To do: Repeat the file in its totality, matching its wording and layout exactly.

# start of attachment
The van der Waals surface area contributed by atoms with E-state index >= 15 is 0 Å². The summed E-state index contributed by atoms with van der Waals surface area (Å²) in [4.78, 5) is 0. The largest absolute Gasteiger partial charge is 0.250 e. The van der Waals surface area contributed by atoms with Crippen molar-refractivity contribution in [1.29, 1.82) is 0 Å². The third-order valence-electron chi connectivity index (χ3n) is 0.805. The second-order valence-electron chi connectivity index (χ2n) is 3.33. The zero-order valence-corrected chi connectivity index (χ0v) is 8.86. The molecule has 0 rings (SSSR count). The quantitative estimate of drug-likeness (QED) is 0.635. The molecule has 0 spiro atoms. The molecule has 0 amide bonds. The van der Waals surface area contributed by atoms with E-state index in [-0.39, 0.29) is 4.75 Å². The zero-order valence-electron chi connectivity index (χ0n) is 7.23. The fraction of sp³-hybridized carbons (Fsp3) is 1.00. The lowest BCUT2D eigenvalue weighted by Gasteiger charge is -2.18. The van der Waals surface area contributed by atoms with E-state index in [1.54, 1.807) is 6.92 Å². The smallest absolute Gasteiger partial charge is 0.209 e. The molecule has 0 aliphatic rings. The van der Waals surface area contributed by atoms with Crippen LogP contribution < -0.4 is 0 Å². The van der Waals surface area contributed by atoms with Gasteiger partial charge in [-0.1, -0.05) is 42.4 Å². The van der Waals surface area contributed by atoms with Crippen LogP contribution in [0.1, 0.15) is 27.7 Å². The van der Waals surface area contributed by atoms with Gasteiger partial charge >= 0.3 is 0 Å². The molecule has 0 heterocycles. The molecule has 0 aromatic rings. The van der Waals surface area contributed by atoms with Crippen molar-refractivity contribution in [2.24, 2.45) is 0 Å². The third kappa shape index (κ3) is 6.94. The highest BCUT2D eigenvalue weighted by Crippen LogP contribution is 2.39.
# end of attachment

The van der Waals surface area contributed by atoms with E-state index >= 15 is 0 Å². The summed E-state index contributed by atoms with van der Waals surface area (Å²) in [4.78, 5) is 0. The largest absolute Gasteiger partial charge is 0.250 e. The van der Waals surface area contributed by atoms with Crippen molar-refractivity contribution in [1.29, 1.82) is 0 Å². The third-order valence-electron chi connectivity index (χ3n) is 0.805. The second-order valence-electron chi connectivity index (χ2n) is 3.33. The zero-order valence-corrected chi connectivity index (χ0v) is 8.86. The molecule has 0 rings (SSSR count). The quantitative estimate of drug-likeness (QED) is 0.635. The molecule has 0 spiro atoms. The molecule has 0 amide bonds. The van der Waals surface area contributed by atoms with E-state index in [-0.39, 0.29) is 4.75 Å². The zero-order valence-electron chi connectivity index (χ0n) is 7.23. The fraction of sp³-hybridized carbons (Fsp3) is 1.00. The lowest BCUT2D eigenvalue weighted by Gasteiger charge is -2.18. The van der Waals surface area contributed by atoms with E-state index in [1.54, 1.807) is 6.92 Å². The smallest absolute Gasteiger partial charge is 0.209 e. The molecule has 0 aliphatic rings. The van der Waals surface area contributed by atoms with Crippen LogP contribution < -0.4 is 0 Å². The van der Waals surface area contributed by atoms with Gasteiger partial charge in [-0.1, -0.05) is 42.4 Å². The van der Waals surface area contributed by atoms with Crippen LogP contribution in [0.1, 0.15) is 27.7 Å². The van der Waals surface area contributed by atoms with Gasteiger partial charge >= 0.3 is 0 Å². The molecule has 0 heterocycles. The molecule has 0 aromatic rings. The van der Waals surface area contributed by atoms with Crippen molar-refractivity contribution in [2.24, 2.45) is 0 Å². The third kappa shape index (κ3) is 6.94. The highest BCUT2D eigenvalue weighted by Crippen LogP contribution is 2.39.